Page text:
Today's Priority: Urban Renewal

Great. Just what we need. Another top priority.

Right now we have the economy, cap and tax, global warming, and socializing health care as front burner issues. Did I forget anything? Oh, yeah, there are a couple of wars being fought, two rogue states about to acquire nukes, and Russia casting covetous eyes on any number of small nations.

Add to this dog’s breakfast yet another priority. Urban renewal.

President Obama is putting a new emphasis on revitalizing U.S. cities with a coordinated effort that involves stimulus funding and getting multiple agencies to work together to improve schools, housing and neighborhoods.

The approach is winning applause from local officials and urban thinkers, who credit the administration for quietly beginning the most ambitious new policy for the nation’s cities since the Great Society programs of the 1960s. But the plan involves fundamental changes in the way federal agencies dole out assistance to urban areas, making its success uncertain.

But this isn’t going to be Lyndon Johnson’s demolish-the-slums-move-the-poor-people-out-and-bring-in-white-liberals urban renewal, this is going to be environmentally and ethnically sensitive urban renewal.

In Kansas City, stimulus funding has galvanized a project called the Green Impact Zone, led by Rep. Emanuel Cleaver II (D-Mo.), a former mayor of the city. About $200 million in mostly federal money will be invested in the project, which aims to transform an economically depressed 150-square-block area east of Troost Avenue. About half of its residents live in deep poverty, with numerous vacant houses, high crime levels and unemployment rates approaching 50 percent.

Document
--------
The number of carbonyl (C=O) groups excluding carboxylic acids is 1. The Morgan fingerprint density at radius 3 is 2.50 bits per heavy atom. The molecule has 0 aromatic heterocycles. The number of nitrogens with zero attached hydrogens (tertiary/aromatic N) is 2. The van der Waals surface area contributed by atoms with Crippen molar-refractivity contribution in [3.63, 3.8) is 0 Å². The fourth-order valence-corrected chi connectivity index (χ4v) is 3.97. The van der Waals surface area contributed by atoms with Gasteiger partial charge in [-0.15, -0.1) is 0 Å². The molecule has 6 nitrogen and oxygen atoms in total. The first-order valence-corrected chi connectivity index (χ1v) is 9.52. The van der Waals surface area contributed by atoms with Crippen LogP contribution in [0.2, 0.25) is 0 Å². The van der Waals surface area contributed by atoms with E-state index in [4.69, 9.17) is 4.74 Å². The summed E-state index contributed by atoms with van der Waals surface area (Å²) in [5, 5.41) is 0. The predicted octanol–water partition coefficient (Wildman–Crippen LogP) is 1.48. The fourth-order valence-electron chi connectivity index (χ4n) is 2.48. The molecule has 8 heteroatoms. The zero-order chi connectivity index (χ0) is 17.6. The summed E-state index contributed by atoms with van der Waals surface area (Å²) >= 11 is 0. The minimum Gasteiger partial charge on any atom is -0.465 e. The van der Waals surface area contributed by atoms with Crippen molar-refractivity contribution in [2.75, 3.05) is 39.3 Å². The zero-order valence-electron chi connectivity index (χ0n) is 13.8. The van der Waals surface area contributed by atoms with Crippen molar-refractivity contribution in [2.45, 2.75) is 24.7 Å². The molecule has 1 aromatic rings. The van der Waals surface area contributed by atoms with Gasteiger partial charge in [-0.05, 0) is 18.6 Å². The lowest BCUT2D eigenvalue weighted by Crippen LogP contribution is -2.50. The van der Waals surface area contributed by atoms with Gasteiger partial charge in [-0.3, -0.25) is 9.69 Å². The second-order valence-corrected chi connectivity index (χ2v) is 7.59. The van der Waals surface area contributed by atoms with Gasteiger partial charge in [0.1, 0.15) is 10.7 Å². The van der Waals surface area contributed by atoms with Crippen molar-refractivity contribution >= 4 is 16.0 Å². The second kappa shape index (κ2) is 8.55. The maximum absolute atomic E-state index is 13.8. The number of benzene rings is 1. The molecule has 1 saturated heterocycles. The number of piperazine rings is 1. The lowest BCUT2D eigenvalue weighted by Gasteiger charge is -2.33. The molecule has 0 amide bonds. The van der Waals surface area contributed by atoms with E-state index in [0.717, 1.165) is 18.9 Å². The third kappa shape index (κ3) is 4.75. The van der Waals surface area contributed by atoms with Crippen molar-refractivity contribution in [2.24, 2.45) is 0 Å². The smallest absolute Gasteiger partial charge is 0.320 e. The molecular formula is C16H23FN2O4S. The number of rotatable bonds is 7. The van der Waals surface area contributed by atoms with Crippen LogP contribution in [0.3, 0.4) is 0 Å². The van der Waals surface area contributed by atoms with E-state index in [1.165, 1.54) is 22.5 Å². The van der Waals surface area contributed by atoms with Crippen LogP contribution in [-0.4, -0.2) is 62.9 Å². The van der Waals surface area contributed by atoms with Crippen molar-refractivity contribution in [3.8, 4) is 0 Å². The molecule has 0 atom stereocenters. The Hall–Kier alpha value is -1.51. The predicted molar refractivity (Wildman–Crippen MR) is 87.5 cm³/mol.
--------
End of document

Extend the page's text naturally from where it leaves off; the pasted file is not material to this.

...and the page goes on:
The project involves a coordinated rush of federal money. Stimulus funding will be used to weatherize the 2,500 homes in the community. Block grants from the Energy Department will be used to hire residents and train them to do energy audits. Meanwhile, the local power company will build a “smart grid” in the area, using $25 million in stimulus money and $25 million of its own. More than $30 million, mostly from the Transportation Department, will be used to build a 13-mile rapid-transit line through the community to downtown that will feature solar-powered stations and buses that run on biodiesel fuel. There also will be job training in environmental cleanup and community policing funded by various agencies.

If there is anything we should have learned from the “war on poverty” it is that government intervention only rarely improves the lot of people in poor neighborhoods. When one looks at the scheme described above one can’t help but notice that there is absolutely nothing here that is going to change the lives or economic conditions of the people in this neighborhood.

Weatherizing homes is nice, but you still need money to heat them. Ever researched the job market for “energy auditors?” A “smart grid” in a slum? How does a 13-mile rapid transit system running “through” the community help anyone? Do they expect commuters to get off the train to enjoy ambiance of a high crime neighborhood? Or do they expect to use eminent domain to clear a path for the rail and create premium commercial and residential construction around the rail stop? Solar powered stations? Biodiesel buses?

So if there is little to nothing in this package to benefit the residents of the “renewed” area, who benefits?

The city government benefits because it is able to attract large quantities of state and federal money for a project which would have been funded with city dollars and then use the city dollars to fund good old pork barrel spending to the benefit of local pols.

Mr. Cleaver benefits because he gets a lot of free publicity from the deal and a lot of major contractors will owe him favors… and contributions… in the future.

President Obama benefits because under the guise of a newly recognized national priority he is able to divert large sums of cash to areas which went heavily for him in 2008. That cash will enrich the Democrat machines that control so many of our cities and return to him as campaign contributions and votes in 2012.

An unemployed citizen of the area gets a roll of weather stripping for their doors and an eviction notice when the developers move in.